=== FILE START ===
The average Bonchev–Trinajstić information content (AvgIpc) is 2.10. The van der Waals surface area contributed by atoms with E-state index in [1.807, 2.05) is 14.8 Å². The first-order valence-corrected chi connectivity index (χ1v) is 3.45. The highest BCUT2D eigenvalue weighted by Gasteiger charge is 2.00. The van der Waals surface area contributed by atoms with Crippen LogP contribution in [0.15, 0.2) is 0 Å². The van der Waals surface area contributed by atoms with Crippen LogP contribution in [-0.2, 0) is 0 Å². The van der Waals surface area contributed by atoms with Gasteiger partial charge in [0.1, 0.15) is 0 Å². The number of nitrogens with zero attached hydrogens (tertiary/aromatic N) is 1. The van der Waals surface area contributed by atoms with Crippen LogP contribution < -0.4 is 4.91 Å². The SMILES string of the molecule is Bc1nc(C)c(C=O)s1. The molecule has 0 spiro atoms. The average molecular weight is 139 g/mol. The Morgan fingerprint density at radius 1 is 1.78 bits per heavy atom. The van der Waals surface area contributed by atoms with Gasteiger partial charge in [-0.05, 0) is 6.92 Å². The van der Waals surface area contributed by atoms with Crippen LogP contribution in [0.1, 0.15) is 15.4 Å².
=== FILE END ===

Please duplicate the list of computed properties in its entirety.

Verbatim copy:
The average Bonchev–Trinajstić information content (AvgIpc) is 2.10. The van der Waals surface area contributed by atoms with E-state index in [1.807, 2.05) is 14.8 Å². The first-order valence-corrected chi connectivity index (χ1v) is 3.45. The highest BCUT2D eigenvalue weighted by Gasteiger charge is 2.00. The van der Waals surface area contributed by atoms with Crippen LogP contribution in [0.15, 0.2) is 0 Å². The van der Waals surface area contributed by atoms with Crippen LogP contribution in [-0.2, 0) is 0 Å². The van der Waals surface area contributed by atoms with Gasteiger partial charge in [0.1, 0.15) is 0 Å². The number of nitrogens with zero attached hydrogens (tertiary/aromatic N) is 1. The van der Waals surface area contributed by atoms with Crippen LogP contribution < -0.4 is 4.91 Å². The SMILES string of the molecule is Bc1nc(C)c(C=O)s1. The molecule has 0 spiro atoms. The average molecular weight is 139 g/mol. The Morgan fingerprint density at radius 1 is 1.78 bits per heavy atom. The van der Waals surface area contributed by atoms with Gasteiger partial charge in [-0.05, 0) is 6.92 Å². The van der Waals surface area contributed by atoms with Crippen LogP contribution in [0.1, 0.15) is 15.4 Å².